of the continuum and of this tiny fraction of it.
This is not the kind of sculpture that can be
inscribed in a cylinder or confined in a niche
its indicated action demands space around it.
Figure 24-7
Baroque and Rococo Art
Gianlorenzo Bernini Ecstasy of Saint Theresa,
Bernini Cornaro Chapel, Rome Italy, 1645-1652
Italian Baroque
This is Another Bernini sculpture that displays
the expansive quality of Italian Baroque art and
its refusal to limit itself to firmly defined
spatial settings. Saint Theresa was a nun of
the Spanish Counter-Reformation. Her conversion
occurred after the death of her father, when she
fell into a series of trances, saw visions, and
heard voices. Feeling a persistent pain, she
attributed to the fire tipped arrow of Divine
love that an angel had thrust repeatedly into
her heart. In her writings, Saint Theresa
described this experience as making her swoon in
delightful anguish. The whole chapel became a
theater for the production of this mystical
drama. Bernini depicted the saint in ecstasy,
unmistakably a mingling of spiritual and physical
passion, swooning back on a cloud while the
smiling angel aims his arrow. The entire
technical group is made of white marble, and
Berninis supreme technical virtuosity is evident
in the visual differentiation in texture among
the clouds, rough monks cloth, gauzy material,
smooth flesh, and feathery wings.
Figure 24-9
Baroque and Rococo Art
Francesco Borromini, facade of San Carlo alle
Quattro Fontane, Rome, Italy, 1665-1676
Italian Baroque
A new dynamism appeared in the little church of
San Carlo alle Quattro Fontane. Although Maderno
incorporated sculptural elements in his designs
for the facades of Santa Suzana and Saint
Peters, they still develop along relatively
lateral planes. Borromini set his whole facade
in undulating motion, forward and back, making a
counterpoint of concave and convex elements on
two levels. He emphasized the three-dimentional
effect with deeply recessed niches. This facade
is not the traditional flat frontispiece (the
principal façade of a building, treated as a
separate element) that defines a buildings outer
limits. It is a pulsating, engaging component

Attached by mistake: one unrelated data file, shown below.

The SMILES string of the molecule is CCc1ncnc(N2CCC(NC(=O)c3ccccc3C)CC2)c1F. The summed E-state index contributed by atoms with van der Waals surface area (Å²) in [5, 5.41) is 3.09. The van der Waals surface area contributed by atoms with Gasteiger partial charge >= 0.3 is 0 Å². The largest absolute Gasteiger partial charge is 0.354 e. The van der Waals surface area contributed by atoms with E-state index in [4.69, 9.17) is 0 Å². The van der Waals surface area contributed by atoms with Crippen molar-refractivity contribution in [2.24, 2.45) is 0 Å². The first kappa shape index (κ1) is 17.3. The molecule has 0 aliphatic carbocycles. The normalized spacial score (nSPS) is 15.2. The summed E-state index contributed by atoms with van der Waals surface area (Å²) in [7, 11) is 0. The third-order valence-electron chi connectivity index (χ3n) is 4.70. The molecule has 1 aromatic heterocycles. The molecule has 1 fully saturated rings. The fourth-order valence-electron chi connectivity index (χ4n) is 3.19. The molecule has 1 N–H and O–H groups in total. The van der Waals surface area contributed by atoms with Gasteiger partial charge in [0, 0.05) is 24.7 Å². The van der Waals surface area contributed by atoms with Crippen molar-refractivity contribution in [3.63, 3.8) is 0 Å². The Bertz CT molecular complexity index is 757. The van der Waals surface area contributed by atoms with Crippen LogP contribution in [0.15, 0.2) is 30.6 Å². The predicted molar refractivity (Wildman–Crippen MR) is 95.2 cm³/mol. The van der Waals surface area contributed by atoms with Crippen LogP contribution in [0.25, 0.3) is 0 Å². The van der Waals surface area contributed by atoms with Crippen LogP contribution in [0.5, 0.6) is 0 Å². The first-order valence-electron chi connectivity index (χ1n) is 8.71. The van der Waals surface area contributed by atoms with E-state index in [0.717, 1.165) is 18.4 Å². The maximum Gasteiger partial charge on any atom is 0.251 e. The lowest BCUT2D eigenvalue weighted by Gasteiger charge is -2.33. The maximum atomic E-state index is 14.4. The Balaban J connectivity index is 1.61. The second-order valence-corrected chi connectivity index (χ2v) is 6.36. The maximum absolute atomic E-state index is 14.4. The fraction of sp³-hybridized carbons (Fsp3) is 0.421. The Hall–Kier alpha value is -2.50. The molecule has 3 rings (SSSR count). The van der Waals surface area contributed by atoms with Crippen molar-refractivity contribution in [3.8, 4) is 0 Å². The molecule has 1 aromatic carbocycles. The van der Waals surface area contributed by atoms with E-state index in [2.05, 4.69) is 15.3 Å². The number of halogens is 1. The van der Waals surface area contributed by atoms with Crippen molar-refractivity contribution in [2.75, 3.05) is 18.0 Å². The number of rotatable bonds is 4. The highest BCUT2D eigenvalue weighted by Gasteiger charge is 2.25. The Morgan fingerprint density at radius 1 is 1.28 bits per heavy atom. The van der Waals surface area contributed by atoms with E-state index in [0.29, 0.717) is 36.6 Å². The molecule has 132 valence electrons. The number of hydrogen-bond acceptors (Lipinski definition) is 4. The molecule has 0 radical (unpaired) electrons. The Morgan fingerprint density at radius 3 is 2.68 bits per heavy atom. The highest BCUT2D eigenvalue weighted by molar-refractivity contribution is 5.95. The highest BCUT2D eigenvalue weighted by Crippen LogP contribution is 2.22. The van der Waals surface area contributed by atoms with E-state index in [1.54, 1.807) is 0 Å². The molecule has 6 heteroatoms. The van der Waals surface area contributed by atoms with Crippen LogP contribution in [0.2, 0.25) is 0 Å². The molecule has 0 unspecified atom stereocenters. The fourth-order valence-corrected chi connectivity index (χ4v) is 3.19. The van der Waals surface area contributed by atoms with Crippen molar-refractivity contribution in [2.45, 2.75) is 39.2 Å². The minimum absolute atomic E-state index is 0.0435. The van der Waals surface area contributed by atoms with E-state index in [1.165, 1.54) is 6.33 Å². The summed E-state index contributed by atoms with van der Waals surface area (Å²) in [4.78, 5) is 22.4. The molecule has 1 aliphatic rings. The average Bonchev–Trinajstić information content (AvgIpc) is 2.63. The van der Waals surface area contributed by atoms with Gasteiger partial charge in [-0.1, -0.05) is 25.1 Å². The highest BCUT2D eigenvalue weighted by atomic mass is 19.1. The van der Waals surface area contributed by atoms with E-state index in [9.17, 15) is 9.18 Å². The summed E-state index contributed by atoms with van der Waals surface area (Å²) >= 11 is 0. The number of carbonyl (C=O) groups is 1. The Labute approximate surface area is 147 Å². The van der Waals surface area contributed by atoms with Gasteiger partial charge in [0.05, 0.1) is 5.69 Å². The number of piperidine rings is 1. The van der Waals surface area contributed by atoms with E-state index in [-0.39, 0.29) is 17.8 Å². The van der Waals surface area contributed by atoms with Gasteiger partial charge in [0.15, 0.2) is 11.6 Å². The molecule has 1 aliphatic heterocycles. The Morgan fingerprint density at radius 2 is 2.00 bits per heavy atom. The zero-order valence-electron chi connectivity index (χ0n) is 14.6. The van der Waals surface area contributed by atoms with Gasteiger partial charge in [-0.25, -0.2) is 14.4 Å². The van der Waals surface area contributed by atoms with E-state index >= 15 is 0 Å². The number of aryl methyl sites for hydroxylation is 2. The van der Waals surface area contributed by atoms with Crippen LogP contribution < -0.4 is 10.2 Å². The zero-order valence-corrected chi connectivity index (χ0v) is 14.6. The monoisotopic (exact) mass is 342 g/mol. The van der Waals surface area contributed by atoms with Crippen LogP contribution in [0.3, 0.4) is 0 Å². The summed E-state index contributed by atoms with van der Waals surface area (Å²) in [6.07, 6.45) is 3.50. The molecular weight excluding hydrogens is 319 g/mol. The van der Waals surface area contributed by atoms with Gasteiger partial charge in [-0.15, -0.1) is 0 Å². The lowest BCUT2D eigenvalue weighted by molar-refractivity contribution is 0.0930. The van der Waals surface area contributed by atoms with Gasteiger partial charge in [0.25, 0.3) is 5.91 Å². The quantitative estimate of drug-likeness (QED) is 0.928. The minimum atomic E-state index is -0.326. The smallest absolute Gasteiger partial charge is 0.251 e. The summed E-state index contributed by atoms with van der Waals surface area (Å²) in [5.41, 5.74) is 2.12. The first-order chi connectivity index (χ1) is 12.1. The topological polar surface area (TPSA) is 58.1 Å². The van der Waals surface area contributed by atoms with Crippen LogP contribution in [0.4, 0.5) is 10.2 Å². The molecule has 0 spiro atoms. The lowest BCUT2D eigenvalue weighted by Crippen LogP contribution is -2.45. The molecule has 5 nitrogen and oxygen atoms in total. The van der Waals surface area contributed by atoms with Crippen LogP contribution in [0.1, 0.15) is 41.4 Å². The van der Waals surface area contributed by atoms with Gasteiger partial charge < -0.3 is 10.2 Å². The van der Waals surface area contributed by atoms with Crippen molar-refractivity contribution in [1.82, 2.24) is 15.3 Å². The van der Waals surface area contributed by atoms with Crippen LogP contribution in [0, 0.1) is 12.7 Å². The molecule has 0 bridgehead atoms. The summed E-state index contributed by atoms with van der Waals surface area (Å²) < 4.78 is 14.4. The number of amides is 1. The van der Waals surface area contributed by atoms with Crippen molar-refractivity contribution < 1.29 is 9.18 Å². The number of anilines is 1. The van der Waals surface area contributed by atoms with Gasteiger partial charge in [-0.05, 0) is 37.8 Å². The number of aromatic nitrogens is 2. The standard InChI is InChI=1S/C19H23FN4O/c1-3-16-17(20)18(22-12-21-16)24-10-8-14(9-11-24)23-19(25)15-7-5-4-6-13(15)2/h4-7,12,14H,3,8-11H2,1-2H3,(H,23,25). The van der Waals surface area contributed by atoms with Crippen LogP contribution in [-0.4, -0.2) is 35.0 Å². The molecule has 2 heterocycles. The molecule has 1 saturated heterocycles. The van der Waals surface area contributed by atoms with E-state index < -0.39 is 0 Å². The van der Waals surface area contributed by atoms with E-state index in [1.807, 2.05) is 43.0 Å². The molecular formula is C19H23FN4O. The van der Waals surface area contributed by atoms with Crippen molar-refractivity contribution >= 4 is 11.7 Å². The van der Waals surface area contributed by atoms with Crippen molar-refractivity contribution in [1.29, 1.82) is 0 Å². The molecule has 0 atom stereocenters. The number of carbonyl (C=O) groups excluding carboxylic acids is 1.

inserted between interior and exterior space,
designed not to seperate but to provide a fluid
transition between the two. This functional
interrelation of the building and its
environmental is underlined but the curious fact
it has not one but two facades. The second, a
narrow bay crowned with its own small tower,
turns away from the main facade and, following
the curve of the street, faces an intersection.
(The upper facade was completed seven years after
Borrominis death, and historians cannot be sure
to what degree the present design reflects his
original intention.)
Figure 24 - 10
Baroque and Rococo Art
Francesco Borromini, plan of San Carlo alle
Quattro Fontane, Rome, Italy, 1665-1676
Italian Baroque
The interior of san Carlo alle Quattro Fontane is
not only an ingenious response to an awkward site
but also a provocative variation on the theme of
the centrally planned church. In plan San Carlo
looks like a hybrid of a greek cross and an oval,
with a long axis between entrance and apse. The
side walls move in an undulating flow that
reverses the façades motion. Vigorously
projecting columns define space into which they
protrude just as much as they do the walls
attached to them. This molded interior space is
capped by a deeply coffered oval dome that seems
to float on the light entering through windows
hidden in its base. Rich variations on the
basic theme of the ova, dynamic relative to the
static circle, create an interior that appears to
flow from entrance to altar, unimpeded by the
segmentation so characteristic of Renaissance.
Figure 24 - 11
Baroque and Rococo Art
Francesco Borromini, Chapel of Saint Ivo,
College of the Sapienza, Rome, Italy, begun 1642
Italian Baroque
In his characteristic manner, Borromini played
concave against convex forms on the upper level
of this chapels exterior. The lower stories of
the court, which frame the bottom facade, were
already there when Borromini began work. Above
the facades inward curve rises a convex
drum-like structure that supports the domes
lower parts. Powerful pilasters restrain the
forces that seem to push the bulging forms
outward. Buttresses above the pilasters curve
upward to brace a tall, ornate lantern topped by
a spiral that seems to fasten the structure,
screw-like to the sky.
Figure 24 - 12
Baroque and Rococo Art
Francesco Borromini, Chapel of Saint Ivo,
College of the Sapienza, Rome, Italy, begun 1642.
Italian Baroque
The wall panels rise in a continuously tapering